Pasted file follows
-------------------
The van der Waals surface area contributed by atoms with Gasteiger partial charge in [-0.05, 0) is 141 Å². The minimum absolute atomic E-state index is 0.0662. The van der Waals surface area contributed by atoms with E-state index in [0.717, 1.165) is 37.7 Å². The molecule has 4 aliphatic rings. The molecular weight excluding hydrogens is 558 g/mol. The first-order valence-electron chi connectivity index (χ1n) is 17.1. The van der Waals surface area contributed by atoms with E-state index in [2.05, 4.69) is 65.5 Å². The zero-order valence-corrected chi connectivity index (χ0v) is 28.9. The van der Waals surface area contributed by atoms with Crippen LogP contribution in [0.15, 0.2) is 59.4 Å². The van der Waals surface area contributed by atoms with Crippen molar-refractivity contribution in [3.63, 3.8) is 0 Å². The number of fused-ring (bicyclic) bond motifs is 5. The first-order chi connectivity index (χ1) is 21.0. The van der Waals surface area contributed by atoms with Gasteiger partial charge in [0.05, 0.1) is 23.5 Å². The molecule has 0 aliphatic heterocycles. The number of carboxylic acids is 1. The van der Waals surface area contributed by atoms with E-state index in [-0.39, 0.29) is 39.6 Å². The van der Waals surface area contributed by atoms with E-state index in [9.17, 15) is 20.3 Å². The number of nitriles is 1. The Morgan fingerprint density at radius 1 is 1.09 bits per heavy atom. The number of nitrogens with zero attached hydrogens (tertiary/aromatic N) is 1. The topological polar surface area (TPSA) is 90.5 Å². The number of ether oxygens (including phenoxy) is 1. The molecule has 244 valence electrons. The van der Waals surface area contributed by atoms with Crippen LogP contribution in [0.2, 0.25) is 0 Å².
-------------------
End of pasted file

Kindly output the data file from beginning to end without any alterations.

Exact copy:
The van der Waals surface area contributed by atoms with Gasteiger partial charge in [-0.05, 0) is 141 Å². The minimum absolute atomic E-state index is 0.0662. The van der Waals surface area contributed by atoms with E-state index in [0.717, 1.165) is 37.7 Å². The molecule has 4 aliphatic rings. The molecular weight excluding hydrogens is 558 g/mol. The first-order valence-electron chi connectivity index (χ1n) is 17.1. The van der Waals surface area contributed by atoms with E-state index in [2.05, 4.69) is 65.5 Å². The zero-order valence-corrected chi connectivity index (χ0v) is 28.9. The van der Waals surface area contributed by atoms with Crippen LogP contribution in [0.15, 0.2) is 59.4 Å². The van der Waals surface area contributed by atoms with Crippen molar-refractivity contribution in [3.63, 3.8) is 0 Å². The number of fused-ring (bicyclic) bond motifs is 5. The first-order chi connectivity index (χ1) is 21.0. The van der Waals surface area contributed by atoms with Gasteiger partial charge in [0.05, 0.1) is 23.5 Å². The molecule has 0 aliphatic heterocycles. The number of carboxylic acids is 1. The van der Waals surface area contributed by atoms with E-state index in [-0.39, 0.29) is 39.6 Å². The van der Waals surface area contributed by atoms with E-state index in [9.17, 15) is 20.3 Å². The number of nitriles is 1. The Morgan fingerprint density at radius 1 is 1.09 bits per heavy atom. The number of nitrogens with zero attached hydrogens (tertiary/aromatic N) is 1. The topological polar surface area (TPSA) is 90.5 Å². The number of ether oxygens (including phenoxy) is 1. The molecule has 244 valence electrons. The van der Waals surface area contributed by atoms with Crippen LogP contribution in [0.2, 0.25) is 0 Å².